Female Space Robot Learns to Move Like a Human
The lady robot AILA is testing technologies for future space robots.
A space robot with a female form could someday join NASA's humanoid robot in helping human astronauts aboard the International Space Station.
Germany's AILA robot has a female figure, a head molded into the shape of a modern female hairstyle, and large, dark eyes — a different look compared with the broad-shouldered torso and space helmet head of NASA's Robonaut 2. But both robots could have the right stuff to show how humans and robots can work together more efficiently in future space exploration.
"We must build systems that approach the capabilities of the people," said Dr. Frank Kirchner, director of the Robotics Innovation Center at the German Research Center for Artificial Intelligence and the Robotics Group at the University of Bremen.
The German Aerospace Center (DLR) recently agreed to invest $4.59 million (3.8 million euros) in a project designed to improve the software brains of AILA and similar space robots.
Human operators on the ground have controlled AILA using a specialized mouse and even Microsoft's motion-tracking Kinect technology for the Xbox video game console. AILA has also shown how it can mimic a human operator's arm and hand movements and learn how to push buttons or flip switches on its own — necessary skills for working in Earth's orbiting space lab.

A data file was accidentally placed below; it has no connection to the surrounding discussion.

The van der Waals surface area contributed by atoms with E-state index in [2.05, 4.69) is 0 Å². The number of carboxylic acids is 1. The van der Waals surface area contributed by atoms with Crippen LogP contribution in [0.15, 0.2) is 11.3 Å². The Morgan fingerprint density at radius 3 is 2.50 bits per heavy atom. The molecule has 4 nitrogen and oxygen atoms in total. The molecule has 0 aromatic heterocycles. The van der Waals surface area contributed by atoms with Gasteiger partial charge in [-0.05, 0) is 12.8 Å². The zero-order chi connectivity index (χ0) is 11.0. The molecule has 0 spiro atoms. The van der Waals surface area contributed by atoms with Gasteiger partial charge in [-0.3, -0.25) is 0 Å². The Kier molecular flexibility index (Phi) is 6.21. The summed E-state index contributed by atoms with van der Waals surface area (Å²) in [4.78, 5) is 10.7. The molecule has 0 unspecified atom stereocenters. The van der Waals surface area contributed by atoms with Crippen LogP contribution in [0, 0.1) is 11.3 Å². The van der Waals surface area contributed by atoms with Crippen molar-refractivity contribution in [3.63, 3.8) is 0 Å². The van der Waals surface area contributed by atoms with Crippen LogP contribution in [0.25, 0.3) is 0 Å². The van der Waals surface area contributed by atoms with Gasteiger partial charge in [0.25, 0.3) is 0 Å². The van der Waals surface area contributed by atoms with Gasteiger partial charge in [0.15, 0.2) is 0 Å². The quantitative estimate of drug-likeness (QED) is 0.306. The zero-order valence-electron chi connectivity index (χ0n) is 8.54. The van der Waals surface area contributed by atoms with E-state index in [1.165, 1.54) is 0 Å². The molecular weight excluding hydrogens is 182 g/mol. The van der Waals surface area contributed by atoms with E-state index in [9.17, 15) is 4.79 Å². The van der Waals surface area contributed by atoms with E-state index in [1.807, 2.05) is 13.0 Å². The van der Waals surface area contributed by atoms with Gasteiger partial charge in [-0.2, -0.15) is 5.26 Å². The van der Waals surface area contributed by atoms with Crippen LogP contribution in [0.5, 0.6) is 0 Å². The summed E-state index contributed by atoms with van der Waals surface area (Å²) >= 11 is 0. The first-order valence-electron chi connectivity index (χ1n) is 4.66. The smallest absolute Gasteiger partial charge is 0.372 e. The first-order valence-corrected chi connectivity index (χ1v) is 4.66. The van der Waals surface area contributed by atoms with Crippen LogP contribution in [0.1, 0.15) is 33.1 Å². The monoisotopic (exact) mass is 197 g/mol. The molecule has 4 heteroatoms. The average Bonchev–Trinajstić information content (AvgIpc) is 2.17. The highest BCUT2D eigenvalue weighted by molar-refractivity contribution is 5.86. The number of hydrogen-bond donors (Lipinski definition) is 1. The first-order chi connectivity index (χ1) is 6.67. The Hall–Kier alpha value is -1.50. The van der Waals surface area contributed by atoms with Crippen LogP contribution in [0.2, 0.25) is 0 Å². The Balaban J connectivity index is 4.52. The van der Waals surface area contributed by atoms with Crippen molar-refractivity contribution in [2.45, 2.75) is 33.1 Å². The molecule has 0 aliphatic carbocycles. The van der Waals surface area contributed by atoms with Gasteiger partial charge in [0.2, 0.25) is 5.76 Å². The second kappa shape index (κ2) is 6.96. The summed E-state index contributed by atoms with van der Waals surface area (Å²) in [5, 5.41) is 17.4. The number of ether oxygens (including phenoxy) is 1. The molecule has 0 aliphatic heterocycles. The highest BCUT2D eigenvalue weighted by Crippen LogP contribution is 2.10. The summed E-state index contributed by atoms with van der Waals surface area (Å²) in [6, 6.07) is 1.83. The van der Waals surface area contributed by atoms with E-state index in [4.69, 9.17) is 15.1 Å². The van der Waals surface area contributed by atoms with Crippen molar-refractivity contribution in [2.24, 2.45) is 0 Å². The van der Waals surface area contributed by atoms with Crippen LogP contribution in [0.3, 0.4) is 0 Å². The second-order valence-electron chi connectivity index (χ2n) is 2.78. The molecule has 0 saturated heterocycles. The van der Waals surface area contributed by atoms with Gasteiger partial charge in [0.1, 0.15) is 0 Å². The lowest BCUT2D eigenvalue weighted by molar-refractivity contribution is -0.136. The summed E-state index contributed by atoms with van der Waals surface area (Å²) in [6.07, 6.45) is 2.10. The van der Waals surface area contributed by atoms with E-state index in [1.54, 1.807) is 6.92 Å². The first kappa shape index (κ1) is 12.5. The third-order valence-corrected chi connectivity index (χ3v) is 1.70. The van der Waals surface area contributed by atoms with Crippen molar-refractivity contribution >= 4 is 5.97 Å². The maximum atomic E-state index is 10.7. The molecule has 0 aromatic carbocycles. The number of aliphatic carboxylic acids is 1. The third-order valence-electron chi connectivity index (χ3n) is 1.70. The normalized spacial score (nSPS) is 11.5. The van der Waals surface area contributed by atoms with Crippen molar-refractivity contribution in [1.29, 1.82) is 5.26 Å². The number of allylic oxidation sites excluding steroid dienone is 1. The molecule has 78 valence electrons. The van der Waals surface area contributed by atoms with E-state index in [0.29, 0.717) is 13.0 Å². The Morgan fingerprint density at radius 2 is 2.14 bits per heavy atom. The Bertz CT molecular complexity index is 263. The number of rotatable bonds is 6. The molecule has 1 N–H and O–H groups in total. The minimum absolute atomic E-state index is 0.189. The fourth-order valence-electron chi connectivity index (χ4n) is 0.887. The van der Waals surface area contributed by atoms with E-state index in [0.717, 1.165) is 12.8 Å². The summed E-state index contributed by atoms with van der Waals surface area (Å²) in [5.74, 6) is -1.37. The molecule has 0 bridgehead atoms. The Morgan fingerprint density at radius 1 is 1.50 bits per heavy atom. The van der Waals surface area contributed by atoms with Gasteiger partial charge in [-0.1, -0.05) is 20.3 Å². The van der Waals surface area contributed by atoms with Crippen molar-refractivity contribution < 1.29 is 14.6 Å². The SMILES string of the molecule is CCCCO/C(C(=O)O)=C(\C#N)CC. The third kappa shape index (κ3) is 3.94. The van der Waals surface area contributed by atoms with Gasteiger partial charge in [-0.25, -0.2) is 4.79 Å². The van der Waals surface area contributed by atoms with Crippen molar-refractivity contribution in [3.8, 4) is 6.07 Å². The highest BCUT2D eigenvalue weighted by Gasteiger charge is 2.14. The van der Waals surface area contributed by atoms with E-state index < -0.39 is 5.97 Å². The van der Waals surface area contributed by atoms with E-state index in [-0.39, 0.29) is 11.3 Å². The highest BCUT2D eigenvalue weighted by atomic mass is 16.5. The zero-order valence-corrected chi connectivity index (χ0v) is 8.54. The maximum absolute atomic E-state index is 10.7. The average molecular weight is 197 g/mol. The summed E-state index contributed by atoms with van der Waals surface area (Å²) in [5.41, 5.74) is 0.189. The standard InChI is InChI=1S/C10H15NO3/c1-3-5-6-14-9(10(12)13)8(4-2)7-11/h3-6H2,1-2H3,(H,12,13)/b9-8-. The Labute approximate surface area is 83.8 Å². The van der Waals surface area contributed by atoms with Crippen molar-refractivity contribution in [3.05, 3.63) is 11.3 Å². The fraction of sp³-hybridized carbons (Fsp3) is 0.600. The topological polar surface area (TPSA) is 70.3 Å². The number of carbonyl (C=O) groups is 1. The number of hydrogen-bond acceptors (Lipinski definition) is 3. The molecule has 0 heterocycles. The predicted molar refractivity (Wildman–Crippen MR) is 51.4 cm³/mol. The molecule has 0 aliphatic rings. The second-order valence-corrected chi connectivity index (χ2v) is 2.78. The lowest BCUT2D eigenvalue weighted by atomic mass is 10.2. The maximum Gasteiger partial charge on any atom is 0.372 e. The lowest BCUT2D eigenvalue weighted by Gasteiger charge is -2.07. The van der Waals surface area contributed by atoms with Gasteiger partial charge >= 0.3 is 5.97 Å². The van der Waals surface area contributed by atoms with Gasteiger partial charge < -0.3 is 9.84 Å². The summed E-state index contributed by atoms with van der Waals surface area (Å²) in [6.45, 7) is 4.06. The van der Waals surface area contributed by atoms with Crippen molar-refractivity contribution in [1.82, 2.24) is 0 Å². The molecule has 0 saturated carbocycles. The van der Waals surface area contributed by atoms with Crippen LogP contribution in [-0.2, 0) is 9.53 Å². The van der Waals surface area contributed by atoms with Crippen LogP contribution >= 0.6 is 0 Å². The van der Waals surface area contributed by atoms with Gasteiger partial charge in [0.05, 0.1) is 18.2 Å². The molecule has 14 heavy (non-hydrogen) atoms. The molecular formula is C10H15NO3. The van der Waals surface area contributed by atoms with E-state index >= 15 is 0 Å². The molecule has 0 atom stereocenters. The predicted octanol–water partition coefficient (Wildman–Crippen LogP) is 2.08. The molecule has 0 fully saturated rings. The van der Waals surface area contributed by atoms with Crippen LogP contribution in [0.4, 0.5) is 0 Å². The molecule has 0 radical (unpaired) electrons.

AILA's software learned to efficiently move its arms and hands by taking the recording of a human's motions, chopping the motions up into smaller segments, and then piecing the segments together to create its own new actions. That creates a library of behaviors for the robot to sample whenever it needs to do something new.
The Besman ("Behaviours for Mobile Manipulation") project is expected to run over the course of four years based on the German space agency funding. Eventually, it could create the robotic brains for the next generation of humanoid robots that could join the U.S. Robonaut 2 aboard the space station.
Such learning software could work in more than just humanoid robots — it could also guide spidery robots with many legs or other different forms. That means it could prove useful for a wide variety of space robots working inside or outside the space station, or even on the moon or Mars.